I made a 10-year plan, starting with a year off. I was fortunate that I had a little money saved, so after researching which clubs seemed to be the best developers and educators in football – the likes of Sporting Lisbon, Valencia, Inter Milan and Ajax – I travelled to Europe to learn from some of the outstanding work going on there.
I did something similar when I was at Watford, but I identified clubs in Europe that were comparable to us in terms of size and budget. For example, Dutch side Willem II had the same academy budget and similar crowds and stadium capacity. Over the course of a year I spent time with these clubs, broadening my knowledge and meeting people with fantastic vision and experience, many of them still close friends. I observed them in their work, facing their daily problems and learned from what they did well and not so well. I was then invited by Aidy Boothroyd to take a full-time position at Watford’s academy.
He gave me the freedom to experiment and put into practice the things I had learned from my travels. I had seen clubs use partnerships with local schools and in association with Harefield Academy we were able to introduce a European model. It was enormously rewarding to see these 11- to 18-year-old boys develop and prosper, with many earning careers in the game.
You were sporting director at Brentford before becoming manager. What are your views on the use of this management structure?
I think it is essential and a growing number of clubs are recognising its benefits. You have to get certain fundamental aspects right though. There has to be honesty, trust and respect between the manager and the sporting director. First and foremost you have to get on well with one another. Uwe Rosler and I had a good, tight working relationship and were very honest and forthright with our opinions.
It’s also essential to have clear boundaries between the roles, and respect those boundaries. I now have Frank McParland supporting me as sporting director and it is very helpful to have him take care of certain responsibilities, such as on the financial side and dealing with agents, which can be very time-consuming.
Fortunately, when I became manager Brentford were in decent shape so no major changes were needed. It was more important for me to try to raise the players’ self-belief and win their trust in me and my ideas. It also helped that I had been involved in signing many of them, so they knew me already and the transition was quite smooth.
What is your approach to motivating players to achieve their individual potential?
Discipline for the team is important and naturally we have a code of conduct and level of behaviour that we expect from all players and staff. However, on top of these group standards every player has their own needs and requirements and we must provide the support network to service them.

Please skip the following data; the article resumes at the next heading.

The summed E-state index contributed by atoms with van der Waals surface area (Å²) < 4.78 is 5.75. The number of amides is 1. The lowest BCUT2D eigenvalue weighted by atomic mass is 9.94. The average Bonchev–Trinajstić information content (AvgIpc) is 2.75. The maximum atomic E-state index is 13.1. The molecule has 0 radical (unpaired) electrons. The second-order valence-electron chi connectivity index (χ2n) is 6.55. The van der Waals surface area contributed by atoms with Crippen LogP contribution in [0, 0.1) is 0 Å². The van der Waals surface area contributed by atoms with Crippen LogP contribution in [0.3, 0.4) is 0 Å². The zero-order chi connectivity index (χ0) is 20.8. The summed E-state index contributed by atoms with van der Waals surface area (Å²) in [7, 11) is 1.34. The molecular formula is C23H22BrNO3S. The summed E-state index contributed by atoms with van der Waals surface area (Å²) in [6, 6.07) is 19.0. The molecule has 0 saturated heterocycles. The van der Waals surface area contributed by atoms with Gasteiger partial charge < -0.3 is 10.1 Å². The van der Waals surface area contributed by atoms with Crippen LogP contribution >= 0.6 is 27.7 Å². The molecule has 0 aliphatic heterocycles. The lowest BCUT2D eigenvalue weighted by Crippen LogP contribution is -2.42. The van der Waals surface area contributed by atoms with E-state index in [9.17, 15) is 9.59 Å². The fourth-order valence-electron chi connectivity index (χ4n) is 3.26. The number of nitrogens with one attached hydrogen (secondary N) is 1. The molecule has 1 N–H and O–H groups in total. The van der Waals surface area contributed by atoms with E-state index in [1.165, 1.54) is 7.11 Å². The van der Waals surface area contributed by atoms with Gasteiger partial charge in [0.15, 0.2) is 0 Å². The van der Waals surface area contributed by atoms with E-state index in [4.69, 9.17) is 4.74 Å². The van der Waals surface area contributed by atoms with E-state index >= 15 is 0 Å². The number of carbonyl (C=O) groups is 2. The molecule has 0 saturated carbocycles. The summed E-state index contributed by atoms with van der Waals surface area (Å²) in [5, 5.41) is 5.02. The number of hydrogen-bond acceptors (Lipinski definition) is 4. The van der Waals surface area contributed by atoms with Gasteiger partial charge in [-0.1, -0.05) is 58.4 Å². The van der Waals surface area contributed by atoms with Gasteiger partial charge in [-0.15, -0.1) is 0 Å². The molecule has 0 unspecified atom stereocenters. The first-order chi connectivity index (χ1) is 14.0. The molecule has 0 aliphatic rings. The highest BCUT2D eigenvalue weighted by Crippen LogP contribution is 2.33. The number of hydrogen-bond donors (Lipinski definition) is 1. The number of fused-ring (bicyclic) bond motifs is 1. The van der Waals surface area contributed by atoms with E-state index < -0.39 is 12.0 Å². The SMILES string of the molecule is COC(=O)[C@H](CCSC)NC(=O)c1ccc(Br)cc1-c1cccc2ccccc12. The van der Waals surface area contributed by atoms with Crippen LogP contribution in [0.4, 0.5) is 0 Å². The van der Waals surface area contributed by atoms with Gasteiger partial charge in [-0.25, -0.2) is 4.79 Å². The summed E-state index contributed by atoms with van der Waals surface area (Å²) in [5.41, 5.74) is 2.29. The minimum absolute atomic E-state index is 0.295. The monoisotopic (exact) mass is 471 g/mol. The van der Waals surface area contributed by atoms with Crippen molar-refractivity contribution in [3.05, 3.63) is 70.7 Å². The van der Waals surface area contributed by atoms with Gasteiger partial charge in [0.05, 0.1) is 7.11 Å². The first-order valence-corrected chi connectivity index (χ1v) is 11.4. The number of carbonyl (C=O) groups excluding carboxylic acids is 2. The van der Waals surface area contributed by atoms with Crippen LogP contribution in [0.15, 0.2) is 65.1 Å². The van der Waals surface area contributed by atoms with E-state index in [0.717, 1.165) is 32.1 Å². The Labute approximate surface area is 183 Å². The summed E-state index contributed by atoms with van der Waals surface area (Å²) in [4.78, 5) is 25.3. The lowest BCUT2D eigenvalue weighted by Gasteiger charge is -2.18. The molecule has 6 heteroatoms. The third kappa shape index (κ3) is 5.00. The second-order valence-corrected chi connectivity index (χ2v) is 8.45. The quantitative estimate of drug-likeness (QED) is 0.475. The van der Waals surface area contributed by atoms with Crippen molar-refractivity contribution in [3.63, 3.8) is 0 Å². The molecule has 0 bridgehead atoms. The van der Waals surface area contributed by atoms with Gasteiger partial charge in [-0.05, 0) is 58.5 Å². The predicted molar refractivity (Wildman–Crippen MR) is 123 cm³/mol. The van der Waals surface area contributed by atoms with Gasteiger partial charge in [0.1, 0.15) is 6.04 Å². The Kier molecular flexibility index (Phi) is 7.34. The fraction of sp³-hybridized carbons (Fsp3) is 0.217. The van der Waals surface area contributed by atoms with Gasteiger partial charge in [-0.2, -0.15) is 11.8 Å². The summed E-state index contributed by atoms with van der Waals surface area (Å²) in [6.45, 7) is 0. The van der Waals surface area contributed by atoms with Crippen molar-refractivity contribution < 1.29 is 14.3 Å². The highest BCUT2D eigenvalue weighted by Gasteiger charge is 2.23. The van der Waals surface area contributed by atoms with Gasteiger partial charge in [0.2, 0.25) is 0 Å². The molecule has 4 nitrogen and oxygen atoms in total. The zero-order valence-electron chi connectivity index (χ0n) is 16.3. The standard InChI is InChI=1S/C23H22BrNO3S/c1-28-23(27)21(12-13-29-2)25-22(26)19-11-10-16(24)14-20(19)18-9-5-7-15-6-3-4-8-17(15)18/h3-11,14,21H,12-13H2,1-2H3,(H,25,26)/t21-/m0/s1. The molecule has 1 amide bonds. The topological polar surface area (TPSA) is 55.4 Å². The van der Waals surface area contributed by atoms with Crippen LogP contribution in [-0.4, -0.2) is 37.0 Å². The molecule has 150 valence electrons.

I believe very much in giving people ownership, so I seek the opinion of the senior players and involve them in decision making where possible. It would be foolish to ignore their knowledge and experience and if I disagree with them I always make sure I tell them why. The senior professionals helped to prepare the code of conduct. If you involve people and give them ownership in this way, they are more likely to give you their respect and want to move forward as a team.
Our players have tremendous character, strength of desire and determination, and it was this that helped them earn promotion to the Sky Bet Championship last season. We suffered some serious disappointment the season before, which can cause many clubs to struggle the following year, but our players responded so positively and we were in the top six from the outset. You could sense that everyone felt the injustice of the previous season and wanted to right that wrong.
What’s next in your career? It seems you’re set for a new challenge when you depart Brentford at the end of this season, but do you have any long-term goals or a plan?
When I said I wanted to achieve something in football within 10 years I could never have predicted what has happened at Brentford, but who knows what will happen next. It may sound cliché, but I’d like to be able to look back and say, ‘no regrets’. I want my teams to play in the way I believe is right. Ultimately, whether you’re a City trader, a manager or a football player battling to return after a long injury, achieving your potential is about staying true to your beliefs and working hard.